London, U.K.: We have several young children, all the same gender, and (surprise!) are suddenly expecting another. We haven't yet shared the good news, but it is inevitable that people will ask us if we were trying for that elusive other gender. We weren't. I don't want to tell the world this child was a surprise, and I don't want to be rude, tempting though it may be considering the question is so personal.

My honest answer is that I would prefer this child be the same as the others, but I don't think I should say that. The trite answer is that "we just want a healthy baby." How would you respond?

Emily Yoffe: There are good reasons that some situations already have a trite answer. This one is excellent, so use it.


Washington, D.C.: Dear Prudie,

I'm a 27-year-old woman who's doing pretty well in life. I've traveled the world; I'm getting my Master's degree and have a great job lined up; I'm in perfect health and in great shape. People always tell me I'm really pretty, smart, fun, nice, and adventurous. I'm really happy with every aspect of my life except my love life.

I've tried meeting guys in all sorts of situations, such as in class, at work, through friends, at events, online, etc., and sometimes I'll get a few dates. Things tend to end with the guy offering me casual sex or nothing, and plainly telling me that he has no desire to have a relationship with me, and that's when I'm lucky, as I've had worse endings on numerous occasions. I'm left mindboggled and bitter, because I really want to be in a relationship.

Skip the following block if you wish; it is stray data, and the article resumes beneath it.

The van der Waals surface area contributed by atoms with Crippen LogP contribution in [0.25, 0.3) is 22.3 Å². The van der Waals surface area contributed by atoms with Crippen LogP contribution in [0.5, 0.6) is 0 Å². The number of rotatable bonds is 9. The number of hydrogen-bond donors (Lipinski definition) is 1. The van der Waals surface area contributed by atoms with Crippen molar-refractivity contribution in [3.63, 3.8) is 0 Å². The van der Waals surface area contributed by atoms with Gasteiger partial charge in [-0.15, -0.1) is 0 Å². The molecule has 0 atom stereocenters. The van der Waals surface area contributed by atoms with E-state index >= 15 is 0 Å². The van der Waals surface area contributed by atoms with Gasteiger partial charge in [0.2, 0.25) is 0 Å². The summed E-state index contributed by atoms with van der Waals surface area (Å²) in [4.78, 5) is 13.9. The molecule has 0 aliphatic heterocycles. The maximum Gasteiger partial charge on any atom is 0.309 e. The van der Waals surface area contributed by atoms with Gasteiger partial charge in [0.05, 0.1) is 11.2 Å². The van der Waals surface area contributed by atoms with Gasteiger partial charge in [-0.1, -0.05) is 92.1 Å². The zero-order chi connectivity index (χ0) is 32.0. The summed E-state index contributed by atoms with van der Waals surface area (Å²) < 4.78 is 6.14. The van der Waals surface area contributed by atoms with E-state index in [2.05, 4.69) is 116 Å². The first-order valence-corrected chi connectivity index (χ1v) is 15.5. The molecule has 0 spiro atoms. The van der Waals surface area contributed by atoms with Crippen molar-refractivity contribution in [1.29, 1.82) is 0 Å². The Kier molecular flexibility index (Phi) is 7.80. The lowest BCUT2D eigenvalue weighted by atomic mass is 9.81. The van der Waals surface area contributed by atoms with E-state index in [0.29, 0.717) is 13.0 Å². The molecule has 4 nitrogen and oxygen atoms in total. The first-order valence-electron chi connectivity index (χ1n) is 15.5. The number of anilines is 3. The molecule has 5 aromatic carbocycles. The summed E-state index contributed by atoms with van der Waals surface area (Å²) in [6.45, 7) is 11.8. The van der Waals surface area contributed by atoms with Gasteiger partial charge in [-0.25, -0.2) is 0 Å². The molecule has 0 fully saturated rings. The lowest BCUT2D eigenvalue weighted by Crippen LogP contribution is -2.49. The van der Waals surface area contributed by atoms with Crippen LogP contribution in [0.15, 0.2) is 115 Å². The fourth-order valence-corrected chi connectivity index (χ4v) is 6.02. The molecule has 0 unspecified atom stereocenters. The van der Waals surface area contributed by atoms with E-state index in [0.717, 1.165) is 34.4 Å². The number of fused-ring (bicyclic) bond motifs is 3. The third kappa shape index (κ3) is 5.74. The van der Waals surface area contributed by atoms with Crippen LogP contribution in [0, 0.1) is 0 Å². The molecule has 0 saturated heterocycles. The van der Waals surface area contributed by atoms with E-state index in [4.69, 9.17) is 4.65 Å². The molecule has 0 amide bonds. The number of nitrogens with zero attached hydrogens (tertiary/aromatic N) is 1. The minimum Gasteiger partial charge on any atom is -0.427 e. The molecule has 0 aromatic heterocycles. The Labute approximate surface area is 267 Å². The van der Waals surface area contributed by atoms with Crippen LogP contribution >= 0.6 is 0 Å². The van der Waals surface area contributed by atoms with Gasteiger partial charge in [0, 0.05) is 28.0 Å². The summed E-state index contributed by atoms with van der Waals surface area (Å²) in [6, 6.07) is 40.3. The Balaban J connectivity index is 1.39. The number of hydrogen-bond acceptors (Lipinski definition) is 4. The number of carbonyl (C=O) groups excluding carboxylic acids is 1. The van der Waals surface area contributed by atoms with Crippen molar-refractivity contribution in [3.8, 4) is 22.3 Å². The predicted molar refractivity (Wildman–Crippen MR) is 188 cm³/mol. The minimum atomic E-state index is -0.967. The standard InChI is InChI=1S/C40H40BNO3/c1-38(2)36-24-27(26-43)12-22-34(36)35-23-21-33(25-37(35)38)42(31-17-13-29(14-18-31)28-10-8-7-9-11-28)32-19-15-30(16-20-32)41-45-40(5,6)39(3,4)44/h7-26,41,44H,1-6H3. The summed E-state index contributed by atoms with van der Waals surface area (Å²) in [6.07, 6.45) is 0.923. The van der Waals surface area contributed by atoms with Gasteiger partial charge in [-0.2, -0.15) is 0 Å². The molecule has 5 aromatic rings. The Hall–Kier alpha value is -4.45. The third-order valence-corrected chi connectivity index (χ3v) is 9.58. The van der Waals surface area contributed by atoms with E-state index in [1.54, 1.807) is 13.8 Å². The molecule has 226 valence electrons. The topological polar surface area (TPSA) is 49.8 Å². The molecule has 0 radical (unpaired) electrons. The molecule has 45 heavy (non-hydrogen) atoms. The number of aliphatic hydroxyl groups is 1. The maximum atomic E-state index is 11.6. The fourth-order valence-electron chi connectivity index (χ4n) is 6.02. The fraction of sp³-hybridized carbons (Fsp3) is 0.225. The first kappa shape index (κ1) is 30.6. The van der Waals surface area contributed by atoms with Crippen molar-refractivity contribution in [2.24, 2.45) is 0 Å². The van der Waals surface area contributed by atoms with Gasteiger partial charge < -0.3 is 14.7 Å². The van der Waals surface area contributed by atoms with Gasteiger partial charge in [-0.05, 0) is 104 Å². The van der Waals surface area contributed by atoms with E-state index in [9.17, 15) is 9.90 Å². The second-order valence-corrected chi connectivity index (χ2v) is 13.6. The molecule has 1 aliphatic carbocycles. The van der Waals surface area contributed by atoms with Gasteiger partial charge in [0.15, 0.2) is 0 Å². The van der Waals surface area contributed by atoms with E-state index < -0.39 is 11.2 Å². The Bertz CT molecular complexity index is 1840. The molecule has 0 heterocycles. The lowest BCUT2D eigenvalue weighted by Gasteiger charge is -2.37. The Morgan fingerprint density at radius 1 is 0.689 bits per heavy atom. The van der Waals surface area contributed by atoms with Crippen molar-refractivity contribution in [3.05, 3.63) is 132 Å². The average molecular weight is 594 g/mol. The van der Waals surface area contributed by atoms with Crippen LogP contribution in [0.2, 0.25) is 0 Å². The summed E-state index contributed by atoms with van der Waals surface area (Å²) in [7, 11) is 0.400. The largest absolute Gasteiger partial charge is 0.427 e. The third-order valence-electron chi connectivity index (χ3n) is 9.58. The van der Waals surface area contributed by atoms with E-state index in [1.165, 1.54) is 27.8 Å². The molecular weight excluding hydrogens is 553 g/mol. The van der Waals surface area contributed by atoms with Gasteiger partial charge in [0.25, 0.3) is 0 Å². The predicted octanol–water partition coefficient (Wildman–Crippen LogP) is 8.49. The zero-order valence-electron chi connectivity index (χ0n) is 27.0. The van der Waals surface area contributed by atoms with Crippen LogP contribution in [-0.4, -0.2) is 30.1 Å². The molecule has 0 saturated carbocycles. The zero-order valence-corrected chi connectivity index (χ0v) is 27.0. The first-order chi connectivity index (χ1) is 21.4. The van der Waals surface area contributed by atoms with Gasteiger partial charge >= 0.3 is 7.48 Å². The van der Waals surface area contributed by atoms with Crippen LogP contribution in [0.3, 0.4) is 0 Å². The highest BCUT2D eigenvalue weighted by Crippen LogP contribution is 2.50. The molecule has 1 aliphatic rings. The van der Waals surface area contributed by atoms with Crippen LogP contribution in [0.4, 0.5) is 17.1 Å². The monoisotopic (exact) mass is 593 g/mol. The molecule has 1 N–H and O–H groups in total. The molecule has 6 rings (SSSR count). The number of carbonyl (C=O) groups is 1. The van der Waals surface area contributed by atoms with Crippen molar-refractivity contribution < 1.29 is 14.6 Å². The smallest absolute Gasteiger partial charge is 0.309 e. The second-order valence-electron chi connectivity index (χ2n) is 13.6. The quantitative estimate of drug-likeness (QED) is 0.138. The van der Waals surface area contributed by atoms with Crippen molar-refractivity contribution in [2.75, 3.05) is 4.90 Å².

I would think that being an attractive, accomplished person would make me good relationship material, but apparently that's just not enough. I know lots of people who are less nice, less funny, and less interesting who manage to find boyfriends. What can I do differently that will make guys think I'm girlfriend material?

Emily Yoffe: I've said before that I've often wished I could put together all the "attractive, smart, nice, accomplished" people who have somehow managed to get pretty far into adulthood without ever having a romantic relationship. You should start by asking your friends to have a blunt conversation with you as to why they think you've never connected with a guy. Is there something you're doing that they haven't wanted to mention to you? Beyond figuring out what signals you may be sending, you've got to work on not getting angry and bitter—that would make any potential partner flee. Keep trying, keep open, keep your expectations low, and ask your friends to help you connect with men who have expressed a desire to have a serious girlfriend.


Philadelphia, Penn.: Two good friends of mine have been dating for about six months. I cheered on the relationship in the beginning, but am now wishing I had completely butted out. Friend #1 is head over heels in love with Friend #2, and is currently planning a cross-country move to be with her. In our phone conversations, he tells me how great she is, how he's in love with her, etc. Friend #2 is clearly not as interested. When we talk on the phone, she'll just say he seems "cool" and "pretty nice", and how he's "probably good for her" after the jerks she's dated. (A fiancé broke up with her two years ago). I honestly think she wants to like him, but it's pretty obvious that the feelings aren't there. I know I should stay out of their business, but the thought of Friend #1 uprooting his life to move to the West Coast is heartbreaking—especially since I'm pretty sure he wouldn't if he knew how lukewarmly she talked about him.